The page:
I don’t run. I hate to run. Only sprinting around the bases playing softball or in a small space to play racquetball. I don’t run on the golf course and only through the airport if I am within minutes of missing my flight.
I just don’t like to run. The timed mile in gym kept me up at night with fake headaches and any other excuses I could muster up to make mom keep me home from school. I hated running the mile as much as I hated math. They were one in the same to me.
So the fact that I wanted to run a 5k in my lifetime is way beyond comprehension for me. But it has appeared on my 127 things to do before I die list. And it is now crossed off.
On Saturday, I ran a 5k for the first time in my life. Only once before did I run 3 miles at once, and it happened a few weeks ago when I wanted to test myself to make sure I could physically complete it. walk, run, didn’t matter. I just waned to make sure I didn’t keel over afterward. I finished.
Possibly the simplest yet most important lesson ever learned. Finish…
I was blessed with friends who helped me run it. I had support and love and a lot of cheering fans.
In fact, somehow, there were 7 or 8 people at the finish line I swear yelling my name. I learned later that they were by others who heard them. They were cheering for me to finish. In big bulky knee braces, bright red, still a bit overweight, and a grimace on my face they may never forget. It wasn’t pretty. But I finished.
When we were halfway through, I remember looking up at a lady who kept bouncing back and forth between being just ahead of us and being just behind us. I stated that I wanted to finish before her.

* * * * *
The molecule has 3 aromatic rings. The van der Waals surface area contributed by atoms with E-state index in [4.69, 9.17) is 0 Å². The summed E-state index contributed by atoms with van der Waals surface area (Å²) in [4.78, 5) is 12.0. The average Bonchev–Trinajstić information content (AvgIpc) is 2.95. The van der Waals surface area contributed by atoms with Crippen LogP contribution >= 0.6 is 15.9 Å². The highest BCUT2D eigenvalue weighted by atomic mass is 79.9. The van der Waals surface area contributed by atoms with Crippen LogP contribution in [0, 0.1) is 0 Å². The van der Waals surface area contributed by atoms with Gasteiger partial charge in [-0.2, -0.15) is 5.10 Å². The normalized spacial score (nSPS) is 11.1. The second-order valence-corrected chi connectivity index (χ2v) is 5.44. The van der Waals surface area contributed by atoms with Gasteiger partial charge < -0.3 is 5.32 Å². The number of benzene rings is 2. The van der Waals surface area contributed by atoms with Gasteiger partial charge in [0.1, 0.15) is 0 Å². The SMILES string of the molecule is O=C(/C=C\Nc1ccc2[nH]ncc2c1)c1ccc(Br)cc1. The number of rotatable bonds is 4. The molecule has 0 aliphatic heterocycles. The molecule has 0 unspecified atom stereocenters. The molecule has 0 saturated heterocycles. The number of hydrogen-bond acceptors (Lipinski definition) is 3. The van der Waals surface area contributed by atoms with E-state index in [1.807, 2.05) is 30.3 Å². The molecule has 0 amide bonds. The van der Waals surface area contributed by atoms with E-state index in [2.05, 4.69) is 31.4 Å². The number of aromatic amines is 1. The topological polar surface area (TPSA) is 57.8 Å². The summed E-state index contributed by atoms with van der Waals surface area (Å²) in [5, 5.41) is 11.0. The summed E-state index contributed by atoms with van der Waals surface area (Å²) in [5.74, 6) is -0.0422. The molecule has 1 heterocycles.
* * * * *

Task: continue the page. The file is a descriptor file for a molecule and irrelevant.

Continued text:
We kept running and as I was slowing down more toward the last mile, she kept widening the distance she was ahead of us. I realized quickly that we wouldn’t catch her again.
But in that moment, it didn’t matter. I quickly reminded myself that I wasn’t racing against her…
I was racing against me. And Since I had no time to beat or personal best, I just knew that I wanted to finish. And finish strong.
As we made the last turn, the burn in my legs and knees was almost overwhelming. I couldn’t breathe from the cold I had developed just the day before, and my chest felt like it may erupt out of my rib cage. It was pure torture. My truth for so long was that I don’t run.
But no one could deny that in those last moments, approaching the finish line, I was running.
I wanted to badly to feel good about the finish that I took all I could gather from within and started a flat out sprint toward the line and the cheering group of people I had never met.
I finished. And I finished strong.
And in the end I knew that I could re-speak my truth. What I believed and what I now know are two different things.
While I won’t go as far as stating that I am a runner, I will say I ran a 5k and I finished it in a sprint.
And that knowing is a beautiful truth.
The race wasn’t with that lady I wanted to beat, or with my friends who ran with me…
It never is.
The race is with myself.
And I am a finisher.